How to Increase Diversity at UA College of Medicine – Phoenix.
Cultural Competency in Medicine.
Why Diversity Matters.
All Great Minds Don't Think Alike – Our identity influences how we think and solve problems, says Scott Page, PhD, an expert in cognitive diversity. And the best solutions come from blending these different perspectives.
Microaggressions in Everyday Life – Bryan K. Hotchkins, PhD, is an Assistant Professor of Higher Education in the department of Educational Psychology and Leadership, and a Faculty Fellow for the Institute for Inclusive Excellence at Texas Tech University in Lubbock. He spoke at the College of Medicine – Phoenix on Microaggressions in Everyday Life.
What are microaggressions? How do they occur in our everyday lives? How can microaggressions be counteracted on an individual and societal level? This interactive workshop answered these questions and discussed the ways educational institutions can better inform students, faculty and staff to deal with the cumulative affects of microaggressions commonly known as racial battle fatigue.
Diversity Learning Series – Association of America Medical Colleges (AAMC) Diversity Policy and Programs has a set of online, on-demand video resources on a range of diversity and inclusion topics. The Diversity 3.0 Learning Series includes interviews with thought leaders and experts, faculty career development webinars, guidance on institutional strategic planning and culture and climate assessment, as well as presentations on innovative programs at AAMC member institutions.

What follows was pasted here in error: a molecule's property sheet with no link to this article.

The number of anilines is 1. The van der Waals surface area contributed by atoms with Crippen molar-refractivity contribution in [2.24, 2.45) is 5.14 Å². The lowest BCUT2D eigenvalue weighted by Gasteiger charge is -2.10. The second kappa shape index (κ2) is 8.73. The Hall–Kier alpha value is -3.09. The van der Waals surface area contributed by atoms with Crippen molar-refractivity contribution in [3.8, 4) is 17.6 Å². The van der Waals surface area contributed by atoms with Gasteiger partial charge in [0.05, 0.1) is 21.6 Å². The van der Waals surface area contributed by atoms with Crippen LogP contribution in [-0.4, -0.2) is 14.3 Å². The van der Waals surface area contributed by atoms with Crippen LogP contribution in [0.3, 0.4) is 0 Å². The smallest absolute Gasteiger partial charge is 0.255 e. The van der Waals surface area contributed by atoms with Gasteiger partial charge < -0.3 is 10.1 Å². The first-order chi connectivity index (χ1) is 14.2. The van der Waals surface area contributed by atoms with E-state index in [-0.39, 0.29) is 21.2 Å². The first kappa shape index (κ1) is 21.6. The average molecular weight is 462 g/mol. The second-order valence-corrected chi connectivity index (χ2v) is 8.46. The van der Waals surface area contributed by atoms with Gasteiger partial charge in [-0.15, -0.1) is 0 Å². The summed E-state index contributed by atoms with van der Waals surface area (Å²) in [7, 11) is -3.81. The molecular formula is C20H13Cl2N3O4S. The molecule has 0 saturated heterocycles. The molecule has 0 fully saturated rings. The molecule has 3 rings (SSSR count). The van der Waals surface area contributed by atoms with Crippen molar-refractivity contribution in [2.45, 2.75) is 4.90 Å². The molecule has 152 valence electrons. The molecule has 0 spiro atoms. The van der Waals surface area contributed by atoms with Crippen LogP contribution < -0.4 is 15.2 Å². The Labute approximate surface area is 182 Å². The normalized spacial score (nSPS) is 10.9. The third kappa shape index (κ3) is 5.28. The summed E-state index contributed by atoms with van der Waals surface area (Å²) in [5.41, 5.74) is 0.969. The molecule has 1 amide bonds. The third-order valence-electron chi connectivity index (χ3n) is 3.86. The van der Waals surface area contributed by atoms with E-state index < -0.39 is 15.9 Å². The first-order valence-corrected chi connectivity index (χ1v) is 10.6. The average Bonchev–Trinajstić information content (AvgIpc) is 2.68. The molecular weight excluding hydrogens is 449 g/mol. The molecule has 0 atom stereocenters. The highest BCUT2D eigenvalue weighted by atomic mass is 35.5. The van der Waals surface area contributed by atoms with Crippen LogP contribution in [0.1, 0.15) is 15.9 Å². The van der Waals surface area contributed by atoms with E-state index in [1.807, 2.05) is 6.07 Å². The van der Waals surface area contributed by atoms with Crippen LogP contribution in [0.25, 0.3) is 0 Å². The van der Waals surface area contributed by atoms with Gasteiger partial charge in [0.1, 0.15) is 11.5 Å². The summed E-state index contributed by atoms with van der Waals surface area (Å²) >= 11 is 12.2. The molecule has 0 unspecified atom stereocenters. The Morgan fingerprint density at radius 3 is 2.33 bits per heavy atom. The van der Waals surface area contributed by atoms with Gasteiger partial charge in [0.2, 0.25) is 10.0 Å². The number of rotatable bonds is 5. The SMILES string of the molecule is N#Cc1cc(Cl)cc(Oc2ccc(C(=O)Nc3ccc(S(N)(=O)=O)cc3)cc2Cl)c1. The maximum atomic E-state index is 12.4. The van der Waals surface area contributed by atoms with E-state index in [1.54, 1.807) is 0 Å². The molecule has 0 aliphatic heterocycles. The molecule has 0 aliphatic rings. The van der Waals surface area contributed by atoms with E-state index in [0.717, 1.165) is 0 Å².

Dorothy Roberts: The problem with Race-Based Medicine – Dorothy Roberts, law and sociology professor at University of Pennsylvania, has a precise and powerful message: Race-based medicine is bad medicine. Even today, many doctors still use race as a medical shortcut; they make important decisions about things like pain tolerance based on a patient's skin color instead of medical observation and measurement. In this searing talk, Roberts lays out the lingering traces of race-based medicine — and invites us to be a part of ending it. "It is more urgent than ever to finally abandon this backward legacy," she says, "and to affirm our common humanity by ending the social inequalities that truly divide us." The article, Medical Schools are Slowly Starting to Integrate More Teaching about Race into Their Curricula (PDF), examines how Minnesota physician, Dr. Brooke Cunningham, is teaching students to think about race as a system of social stratification, not a biologically valid category.